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Their tribes, till we behold a spacious plain
Or grassy bottom, all, with little hills-
Their labour-covered, as a Lake with waves ;
Thousands of Cities, in the desart place
Built

up of life, and food, and means of life!
Nor wanting here, to entertain the thought,
Creatures, that in communities exist,
Less, as might seem, for general guardianship
Or through dependance upon mutual aid,
Than by participation of delight
And a strict love of fellowship, combined.
What other spirit can it be, that prompts
The gilded summer Flies to mix and weave
Their sports together in the solar beam,
Or in the gloom of twilight hum their joy?
More obviously, the self-same influence rules
The feathered kinds; the Fieldfare's pensive flocks,
The cawing Rooks, and Sea-mews from afar,
Hovering above these inland Solitudes,
Unscattered by the wind, at whose loud call
Their voyage was begun: nor is its power
Unfelt among the sedentary Fowl
That seek yon Pool, and there prolong their stay
In silent congress; or together rouzed

Y

Take flight; while with their clang the air resounds.
And, over all, in that etherial arch
Is the mute company of changeful clouds;
-Bright apparition suddenly put forth
The Rainbow, smiling on the faded storm ;
The mild assemblage of the starry heavens ;
And the great Sun, earth’s universal Lord !

How bountiful is Nature! he shall find Who seeks not; and to him, who hath not asked, Large measure shall be dealt. Three sabbath-days Are scarcely told, since, on a service bent Of mere humanity, You clomb those Heights ; And what a marvellous and heavenly Shew Was to your sight revealed! the Swains moved on, And heeded not; you lingered, and perceived. There is a luxury in self-dispraise ; And inward self-disparagement affords To meditative Spleen a grateful feast. Trust me, pronouncing on your own desert, You judge unthankfully; distempered nerves Infect the thoughts ; the languor of the Frame Depresses the Soul's vigour. Quit your CouchCleave not so fondly to your moody Cell;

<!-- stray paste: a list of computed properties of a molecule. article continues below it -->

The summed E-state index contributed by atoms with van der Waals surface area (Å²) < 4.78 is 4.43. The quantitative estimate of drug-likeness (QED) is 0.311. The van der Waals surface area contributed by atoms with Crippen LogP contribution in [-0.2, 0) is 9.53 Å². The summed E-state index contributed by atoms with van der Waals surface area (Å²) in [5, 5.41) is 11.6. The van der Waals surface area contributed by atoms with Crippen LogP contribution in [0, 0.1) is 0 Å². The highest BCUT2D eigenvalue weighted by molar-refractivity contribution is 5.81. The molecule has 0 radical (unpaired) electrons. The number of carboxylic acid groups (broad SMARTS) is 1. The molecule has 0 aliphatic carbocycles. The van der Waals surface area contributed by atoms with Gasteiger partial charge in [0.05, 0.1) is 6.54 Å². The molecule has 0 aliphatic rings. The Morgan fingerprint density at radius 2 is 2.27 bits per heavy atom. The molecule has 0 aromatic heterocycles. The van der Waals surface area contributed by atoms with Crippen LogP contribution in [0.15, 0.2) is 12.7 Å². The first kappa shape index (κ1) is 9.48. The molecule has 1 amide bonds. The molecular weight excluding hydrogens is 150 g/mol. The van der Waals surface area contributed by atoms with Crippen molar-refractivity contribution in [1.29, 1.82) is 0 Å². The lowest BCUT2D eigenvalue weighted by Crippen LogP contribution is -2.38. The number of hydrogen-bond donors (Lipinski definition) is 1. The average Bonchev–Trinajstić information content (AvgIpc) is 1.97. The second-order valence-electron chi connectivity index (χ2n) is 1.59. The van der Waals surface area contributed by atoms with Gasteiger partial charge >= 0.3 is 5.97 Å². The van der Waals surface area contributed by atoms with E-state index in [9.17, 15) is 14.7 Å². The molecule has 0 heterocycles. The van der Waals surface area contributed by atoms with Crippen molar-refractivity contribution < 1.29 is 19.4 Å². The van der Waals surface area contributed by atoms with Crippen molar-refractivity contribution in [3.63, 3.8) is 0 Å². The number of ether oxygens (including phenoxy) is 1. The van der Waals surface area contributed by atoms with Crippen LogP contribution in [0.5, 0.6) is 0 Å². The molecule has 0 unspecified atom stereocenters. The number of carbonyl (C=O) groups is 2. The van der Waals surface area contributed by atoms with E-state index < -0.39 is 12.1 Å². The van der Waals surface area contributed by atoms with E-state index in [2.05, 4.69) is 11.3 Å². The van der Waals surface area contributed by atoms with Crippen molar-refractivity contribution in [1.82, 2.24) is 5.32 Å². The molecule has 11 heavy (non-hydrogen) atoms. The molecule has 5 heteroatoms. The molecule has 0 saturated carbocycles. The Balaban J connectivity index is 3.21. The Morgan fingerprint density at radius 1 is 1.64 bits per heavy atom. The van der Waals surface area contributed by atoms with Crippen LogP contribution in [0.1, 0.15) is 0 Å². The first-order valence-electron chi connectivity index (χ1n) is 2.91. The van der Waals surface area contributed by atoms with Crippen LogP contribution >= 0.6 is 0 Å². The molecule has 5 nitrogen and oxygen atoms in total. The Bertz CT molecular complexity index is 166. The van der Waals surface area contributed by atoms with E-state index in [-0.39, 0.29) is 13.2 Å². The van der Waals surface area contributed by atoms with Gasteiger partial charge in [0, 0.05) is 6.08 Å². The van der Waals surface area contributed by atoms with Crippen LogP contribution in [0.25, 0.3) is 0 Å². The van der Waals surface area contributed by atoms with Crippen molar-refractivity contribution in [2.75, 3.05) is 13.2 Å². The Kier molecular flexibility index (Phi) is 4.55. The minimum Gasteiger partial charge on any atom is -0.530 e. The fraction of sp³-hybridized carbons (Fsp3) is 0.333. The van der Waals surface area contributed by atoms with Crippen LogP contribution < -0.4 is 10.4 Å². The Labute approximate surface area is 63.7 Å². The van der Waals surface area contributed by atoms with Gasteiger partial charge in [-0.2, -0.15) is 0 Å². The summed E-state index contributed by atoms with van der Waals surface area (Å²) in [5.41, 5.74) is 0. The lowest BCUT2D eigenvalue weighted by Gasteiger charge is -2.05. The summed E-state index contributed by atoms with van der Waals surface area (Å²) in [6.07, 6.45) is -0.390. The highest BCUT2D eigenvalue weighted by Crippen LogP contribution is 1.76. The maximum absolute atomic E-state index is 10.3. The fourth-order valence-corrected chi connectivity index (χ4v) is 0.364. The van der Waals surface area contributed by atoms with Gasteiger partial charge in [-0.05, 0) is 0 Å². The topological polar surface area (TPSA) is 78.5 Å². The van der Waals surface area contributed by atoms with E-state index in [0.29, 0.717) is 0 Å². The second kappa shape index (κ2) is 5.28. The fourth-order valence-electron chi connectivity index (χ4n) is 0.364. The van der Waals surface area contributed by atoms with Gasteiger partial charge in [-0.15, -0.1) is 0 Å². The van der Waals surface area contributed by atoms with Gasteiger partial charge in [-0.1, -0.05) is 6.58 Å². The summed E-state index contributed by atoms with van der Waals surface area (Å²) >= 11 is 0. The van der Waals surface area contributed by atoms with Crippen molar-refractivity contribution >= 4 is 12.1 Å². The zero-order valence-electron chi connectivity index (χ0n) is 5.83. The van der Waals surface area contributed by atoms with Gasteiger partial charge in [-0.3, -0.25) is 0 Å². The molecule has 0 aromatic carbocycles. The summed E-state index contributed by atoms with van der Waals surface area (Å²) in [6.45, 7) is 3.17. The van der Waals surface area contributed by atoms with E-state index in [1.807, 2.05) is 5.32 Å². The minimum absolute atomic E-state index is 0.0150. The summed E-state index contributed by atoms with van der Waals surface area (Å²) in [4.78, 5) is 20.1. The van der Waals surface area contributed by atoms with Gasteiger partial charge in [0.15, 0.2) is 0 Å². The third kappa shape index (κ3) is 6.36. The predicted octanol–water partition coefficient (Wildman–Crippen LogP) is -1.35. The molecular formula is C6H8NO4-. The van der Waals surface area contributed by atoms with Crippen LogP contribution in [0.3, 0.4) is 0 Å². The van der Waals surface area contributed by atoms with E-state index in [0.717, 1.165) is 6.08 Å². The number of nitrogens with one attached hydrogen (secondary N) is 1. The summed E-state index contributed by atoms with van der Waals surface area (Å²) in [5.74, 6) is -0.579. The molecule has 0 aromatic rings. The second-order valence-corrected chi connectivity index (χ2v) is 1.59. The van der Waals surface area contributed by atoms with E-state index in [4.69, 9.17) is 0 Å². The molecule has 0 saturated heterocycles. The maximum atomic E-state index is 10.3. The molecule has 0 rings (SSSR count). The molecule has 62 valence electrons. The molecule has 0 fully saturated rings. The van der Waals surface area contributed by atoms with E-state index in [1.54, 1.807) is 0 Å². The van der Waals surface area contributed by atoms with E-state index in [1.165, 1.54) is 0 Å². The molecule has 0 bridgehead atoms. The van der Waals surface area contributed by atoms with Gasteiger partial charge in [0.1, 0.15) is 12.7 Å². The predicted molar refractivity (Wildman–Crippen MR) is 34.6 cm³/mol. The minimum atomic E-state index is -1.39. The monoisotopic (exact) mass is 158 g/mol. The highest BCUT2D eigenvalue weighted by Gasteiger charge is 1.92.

Nor let the hallowed Powers, that shed from heaven
Stillness and rest, with disapproving eye
Look down upon your taper, through a watch
Of midnight hours, unseasonably twinkling
In this deep Hollow ; like a sullen star
Dimly reflected in a lonely pool.
Take courage, and withdraw yourself from ways
That run not parallel to Nature's course.
Rise with the Lark! your Matins shall obtain
Grace, be their composition what it may,
If but with her's performed; climb once again,
Climb every day, those ramparts; meet the breeze
Upon their tops,-adventurous as a Bee
That from your garden thither soars, to feed
On new-blown heath ; let yon commanding rock
Be your frequented Watch-tower; roll the stone
In thunder down the mountains : with all your might
Chase the wild Goat; and, if the bold red Deer
Fly to these harbours, driven by hound and horn
Loud echoing, add your speed to the pursuit:
So, wearied to your Hut shall you return,
And sink at evening into sound repose.”

The Solitary lifted towards the hills

Y 2

An animated eye; and thoughts were mine
Which this ejaculation clothed in words-
“ Oh! what a joy it were, in vigorous health,
To have a Body (this our vital Frame
With shrinking sensibility endued,
And all the nice regards of Aesh and blood)
And to the elements surrender it
As if it were a Spirit !-How divine,
The liberty, for frail, for mortal man
To roam at large among unpeopled glens
And mountainous retirements, only trod
By devious footsteps; regions consecrate
To oldest time! and, reckless of the storm
That keeps the raven quiet in her nest,
Be as a Presence or a Motion-one
Among the many there ; and, while the Mists
Flying, and rainy Vapours, call out Shapes
And Phantoms from the crags and solid earth
As fast as a Musician scatters sounds
Out of an instrument; and, while the Streams
(As at a first creation and in haste
To exercise their untried faculties)
Descending from the region of the clouds
And starting from the hollows of the earth

More multitudinous every moment-rend
Their
way

before them, what a joy to roam
An Equal among mightiest Energies ;
And haply sometimes with articulate voice,
Amid the deafening tumult, scarcely heard
By him that utters it, exclaim aloud
Be this continued so from day to day,

Nor let it have an end from month to month!”

Yes,” said the Wanderer, taking from my lips The strain of transport, “ whosoe'er in youth Has, through ambition of his soul, given way To such desires, and grasped at such delight, Shall feel the stirrings of them late and long; In spite of all the weakness that life brings, Its cares and sorrows; he, though taught to own The tranquillizing power of time, shall wake, Wake sometimes to a noble restlessnessLoving the spots which once he gloried in.

Compatriot, Friend, remote are Garry's Hills, The Streams far distant of your native Glen ; Yet is their form and Image here express'd As by a duplicate, at least set forth

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